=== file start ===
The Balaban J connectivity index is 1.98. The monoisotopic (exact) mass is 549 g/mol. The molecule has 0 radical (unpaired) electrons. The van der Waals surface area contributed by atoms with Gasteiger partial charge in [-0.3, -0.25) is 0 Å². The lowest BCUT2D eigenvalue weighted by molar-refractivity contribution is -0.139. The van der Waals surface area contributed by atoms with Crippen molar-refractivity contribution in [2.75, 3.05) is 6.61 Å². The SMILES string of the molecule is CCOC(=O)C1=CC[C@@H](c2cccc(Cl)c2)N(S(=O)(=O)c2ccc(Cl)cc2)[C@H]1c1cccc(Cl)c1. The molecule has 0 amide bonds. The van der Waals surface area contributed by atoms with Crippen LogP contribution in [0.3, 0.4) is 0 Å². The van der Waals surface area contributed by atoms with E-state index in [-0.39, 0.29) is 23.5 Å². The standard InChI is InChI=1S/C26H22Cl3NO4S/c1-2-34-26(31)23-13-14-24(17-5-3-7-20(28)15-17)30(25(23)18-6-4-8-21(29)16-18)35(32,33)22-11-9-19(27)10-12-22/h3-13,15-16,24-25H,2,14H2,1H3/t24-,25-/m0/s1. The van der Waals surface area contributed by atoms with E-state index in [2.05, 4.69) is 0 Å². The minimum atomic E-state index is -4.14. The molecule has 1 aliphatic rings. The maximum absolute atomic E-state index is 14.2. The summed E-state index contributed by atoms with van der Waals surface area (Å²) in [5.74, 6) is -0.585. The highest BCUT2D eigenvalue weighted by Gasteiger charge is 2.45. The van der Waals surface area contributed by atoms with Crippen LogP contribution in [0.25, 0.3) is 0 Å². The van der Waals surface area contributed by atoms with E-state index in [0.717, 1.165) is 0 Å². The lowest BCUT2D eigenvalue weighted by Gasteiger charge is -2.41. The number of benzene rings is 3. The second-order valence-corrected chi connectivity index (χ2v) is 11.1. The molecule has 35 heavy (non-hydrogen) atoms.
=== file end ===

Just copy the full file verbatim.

The Balaban J connectivity index is 1.98. The monoisotopic (exact) mass is 549 g/mol. The molecule has 0 radical (unpaired) electrons. The van der Waals surface area contributed by atoms with Gasteiger partial charge in [-0.3, -0.25) is 0 Å². The lowest BCUT2D eigenvalue weighted by molar-refractivity contribution is -0.139. The van der Waals surface area contributed by atoms with Crippen molar-refractivity contribution in [2.75, 3.05) is 6.61 Å². The SMILES string of the molecule is CCOC(=O)C1=CC[C@@H](c2cccc(Cl)c2)N(S(=O)(=O)c2ccc(Cl)cc2)[C@H]1c1cccc(Cl)c1. The molecule has 0 amide bonds. The van der Waals surface area contributed by atoms with Crippen LogP contribution in [0.3, 0.4) is 0 Å². The van der Waals surface area contributed by atoms with E-state index in [-0.39, 0.29) is 23.5 Å². The standard InChI is InChI=1S/C26H22Cl3NO4S/c1-2-34-26(31)23-13-14-24(17-5-3-7-20(28)15-17)30(25(23)18-6-4-8-21(29)16-18)35(32,33)22-11-9-19(27)10-12-22/h3-13,15-16,24-25H,2,14H2,1H3/t24-,25-/m0/s1. The van der Waals surface area contributed by atoms with E-state index in [2.05, 4.69) is 0 Å². The minimum atomic E-state index is -4.14. The molecule has 1 aliphatic rings. The maximum absolute atomic E-state index is 14.2. The summed E-state index contributed by atoms with van der Waals surface area (Å²) in [5.74, 6) is -0.585. The highest BCUT2D eigenvalue weighted by Gasteiger charge is 2.45. The van der Waals surface area contributed by atoms with Crippen LogP contribution in [0.25, 0.3) is 0 Å². The van der Waals surface area contributed by atoms with E-state index in [0.717, 1.165) is 0 Å². The lowest BCUT2D eigenvalue weighted by Gasteiger charge is -2.41. The number of benzene rings is 3. The second-order valence-corrected chi connectivity index (χ2v) is 11.1. The molecule has 35 heavy (non-hydrogen) atoms.